Pigeons and squabs can be profitably raised on the small homestead. Although they require good housing, they can be raised anywhere in the United States and almost anywhere in the world.
You should begin breeding with not less than four pairs of mated breeders. (Pigeons mate for life and are sold in pairs.) Buy good stock from a registered breeder. You might be able to find a breeder in your area by checking at a local feed and grain store.
The following breeds are recommended for beginners. They are good producers and raise large, broad-breasted squabs: White King, White Carneaux, Giant Homers, and Giant Runt.
Twenty-five pairs of breeding pigeons may be kept in a pen and loft. The loft must be dry and draft-free. Pigeons need sunshine, and a flying pen is usually constructed in the front of the loft, extending up to the roof, so the pigeons can fly and sun themselves. A pen 6 by 10 by 7 feet high is sufficient. The loft and pen must be mouse and rat proof. Use fine wire mesh.
The loft floor should be smooth so it can be easily scraped. Put two inches of fine gravel on the floor. Open-front lofts can be built in warmer climates, but lofts with opening windows for summer ventilation should be provided in cooler climates.
Never give the pigeons nesting material. It is useless and messes up the floor. Cheap nesting bowls, made of pulp and available at a feed store, will keep eggs and squabs together. After a few months’ use they may be discarded and replaced with new ones.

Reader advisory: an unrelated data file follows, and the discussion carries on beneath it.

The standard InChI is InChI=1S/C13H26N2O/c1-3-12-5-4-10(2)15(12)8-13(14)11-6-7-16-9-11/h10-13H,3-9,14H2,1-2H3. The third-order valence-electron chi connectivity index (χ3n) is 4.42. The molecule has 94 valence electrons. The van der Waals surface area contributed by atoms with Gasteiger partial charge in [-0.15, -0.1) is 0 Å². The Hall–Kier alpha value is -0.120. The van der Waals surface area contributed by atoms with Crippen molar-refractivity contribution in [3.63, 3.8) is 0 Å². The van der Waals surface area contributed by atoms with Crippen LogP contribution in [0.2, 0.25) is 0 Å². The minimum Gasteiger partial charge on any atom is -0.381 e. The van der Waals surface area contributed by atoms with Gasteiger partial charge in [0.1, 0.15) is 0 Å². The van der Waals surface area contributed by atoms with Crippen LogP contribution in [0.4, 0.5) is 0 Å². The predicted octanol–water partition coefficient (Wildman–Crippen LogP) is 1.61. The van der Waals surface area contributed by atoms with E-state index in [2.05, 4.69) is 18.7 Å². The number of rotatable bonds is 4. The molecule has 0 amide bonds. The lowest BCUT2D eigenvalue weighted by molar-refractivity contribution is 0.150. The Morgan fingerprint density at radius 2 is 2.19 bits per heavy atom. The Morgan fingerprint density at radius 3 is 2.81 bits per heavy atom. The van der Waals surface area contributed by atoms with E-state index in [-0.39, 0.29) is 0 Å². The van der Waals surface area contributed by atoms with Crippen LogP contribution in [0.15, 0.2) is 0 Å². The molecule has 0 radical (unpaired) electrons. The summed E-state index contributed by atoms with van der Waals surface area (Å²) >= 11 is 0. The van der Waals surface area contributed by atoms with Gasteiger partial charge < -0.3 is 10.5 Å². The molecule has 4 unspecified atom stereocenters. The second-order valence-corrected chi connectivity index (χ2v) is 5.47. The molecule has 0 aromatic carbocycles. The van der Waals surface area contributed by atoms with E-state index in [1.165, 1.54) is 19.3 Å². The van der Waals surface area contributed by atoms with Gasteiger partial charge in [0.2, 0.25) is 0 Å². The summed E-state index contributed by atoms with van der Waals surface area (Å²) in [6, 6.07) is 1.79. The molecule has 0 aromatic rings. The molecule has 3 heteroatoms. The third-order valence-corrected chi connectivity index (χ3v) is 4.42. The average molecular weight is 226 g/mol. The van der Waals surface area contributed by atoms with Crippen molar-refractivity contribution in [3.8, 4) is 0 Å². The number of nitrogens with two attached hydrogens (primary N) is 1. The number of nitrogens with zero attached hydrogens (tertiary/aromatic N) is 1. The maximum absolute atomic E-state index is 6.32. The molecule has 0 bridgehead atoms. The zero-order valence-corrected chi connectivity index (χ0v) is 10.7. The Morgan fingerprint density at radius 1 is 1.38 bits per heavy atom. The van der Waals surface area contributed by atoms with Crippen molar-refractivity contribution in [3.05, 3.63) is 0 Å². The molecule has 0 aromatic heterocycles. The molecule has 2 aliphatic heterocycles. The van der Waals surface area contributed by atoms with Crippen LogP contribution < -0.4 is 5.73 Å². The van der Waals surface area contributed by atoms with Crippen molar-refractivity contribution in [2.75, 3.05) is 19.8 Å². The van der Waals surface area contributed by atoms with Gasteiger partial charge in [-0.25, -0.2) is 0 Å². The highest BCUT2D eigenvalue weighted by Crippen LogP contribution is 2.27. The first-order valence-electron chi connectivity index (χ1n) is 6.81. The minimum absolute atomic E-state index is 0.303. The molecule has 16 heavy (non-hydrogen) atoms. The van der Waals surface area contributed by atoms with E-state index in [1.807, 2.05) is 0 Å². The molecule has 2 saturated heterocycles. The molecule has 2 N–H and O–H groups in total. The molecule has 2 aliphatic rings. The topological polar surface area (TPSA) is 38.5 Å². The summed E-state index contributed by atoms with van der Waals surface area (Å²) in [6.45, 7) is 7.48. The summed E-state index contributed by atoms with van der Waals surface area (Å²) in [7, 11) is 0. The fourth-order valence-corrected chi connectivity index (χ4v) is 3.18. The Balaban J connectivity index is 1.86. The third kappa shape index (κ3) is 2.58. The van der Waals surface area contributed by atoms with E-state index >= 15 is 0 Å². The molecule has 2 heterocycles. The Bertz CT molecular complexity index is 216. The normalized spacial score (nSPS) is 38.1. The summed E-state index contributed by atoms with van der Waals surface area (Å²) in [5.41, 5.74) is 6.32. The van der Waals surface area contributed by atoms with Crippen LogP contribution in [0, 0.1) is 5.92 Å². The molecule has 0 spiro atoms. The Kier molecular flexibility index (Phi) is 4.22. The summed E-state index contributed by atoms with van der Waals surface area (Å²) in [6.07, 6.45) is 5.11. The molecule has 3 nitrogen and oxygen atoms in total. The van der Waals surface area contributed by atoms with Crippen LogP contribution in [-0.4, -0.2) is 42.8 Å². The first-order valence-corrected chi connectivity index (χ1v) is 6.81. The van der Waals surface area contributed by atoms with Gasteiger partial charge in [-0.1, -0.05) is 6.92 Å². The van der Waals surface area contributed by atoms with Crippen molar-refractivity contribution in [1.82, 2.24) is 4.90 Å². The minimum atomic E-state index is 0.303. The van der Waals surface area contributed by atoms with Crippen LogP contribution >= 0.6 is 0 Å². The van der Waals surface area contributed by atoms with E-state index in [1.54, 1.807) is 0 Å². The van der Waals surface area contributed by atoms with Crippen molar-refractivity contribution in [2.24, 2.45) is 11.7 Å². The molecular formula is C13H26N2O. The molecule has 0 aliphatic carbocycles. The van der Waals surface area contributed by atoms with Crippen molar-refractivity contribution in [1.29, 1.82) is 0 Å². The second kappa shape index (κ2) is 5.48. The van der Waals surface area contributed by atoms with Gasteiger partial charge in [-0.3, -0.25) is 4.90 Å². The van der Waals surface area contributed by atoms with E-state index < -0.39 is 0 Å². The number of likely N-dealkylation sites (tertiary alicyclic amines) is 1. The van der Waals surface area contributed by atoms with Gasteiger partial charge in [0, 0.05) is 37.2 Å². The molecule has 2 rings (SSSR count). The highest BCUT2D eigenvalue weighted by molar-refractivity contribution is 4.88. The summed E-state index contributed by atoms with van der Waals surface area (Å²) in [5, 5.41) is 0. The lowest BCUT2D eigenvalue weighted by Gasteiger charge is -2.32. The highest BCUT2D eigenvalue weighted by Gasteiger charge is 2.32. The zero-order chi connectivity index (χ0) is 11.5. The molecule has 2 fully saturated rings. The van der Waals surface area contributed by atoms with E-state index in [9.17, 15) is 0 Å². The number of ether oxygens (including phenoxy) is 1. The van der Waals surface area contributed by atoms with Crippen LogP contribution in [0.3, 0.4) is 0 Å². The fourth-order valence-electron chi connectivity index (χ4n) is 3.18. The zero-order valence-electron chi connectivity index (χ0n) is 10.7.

Each breeding pair will need two nests—one for the current squabs and another for the start of a second nest when the first squabs about two weeks old. Orange crates stacked on top of each other with plywood between serve well as nest boxes and are cheap to place.
Pigeons are very clean and love to wash; a large pan filled with three inches of water should be placed in their flying pen on mornings. After several hours, remove pan, empty, and wash. Pigeons kept in a loft and allowed to bathe regularly don’t attract pests. Keep the floor clean and nesting boxes of manure at least every month.
If you can’t raise your grains for feeding, buy whole, unmixed. These are cheaper than commercial feed. Use whole yellow corn, wheat, red sorghum, peas, or vetch. Never feed table scraps, and feed lettuce or greens occasionally. Pigeons need grit in their diet to help them crack grains. Keep small boxes of red pigeon grit available in the pen. They need a constant source of fresh, clean water. Make sure they cannot get their feet into the water supply, or they will bathe in it.
Pigeons mate at six months, females lays two eggs. The male helps with the nesting, sitting on nest from early morning to late afternoon, the female sits during the rest of the day. This pattern may help in sexing pairs, also tends to be more aggressive, larger and a coarser appearance.
During incubation, a substance “pigeon milk” forms in the crops. This is fed to the young for the first five days after they emerge. After their first day, they are able to digest grain which is fed from the crops of the parents. Since the best characteristic of this tree is that its ears comparatively heavy in its early years, you won’t have to wait forever to enjoy the fruits of your labor.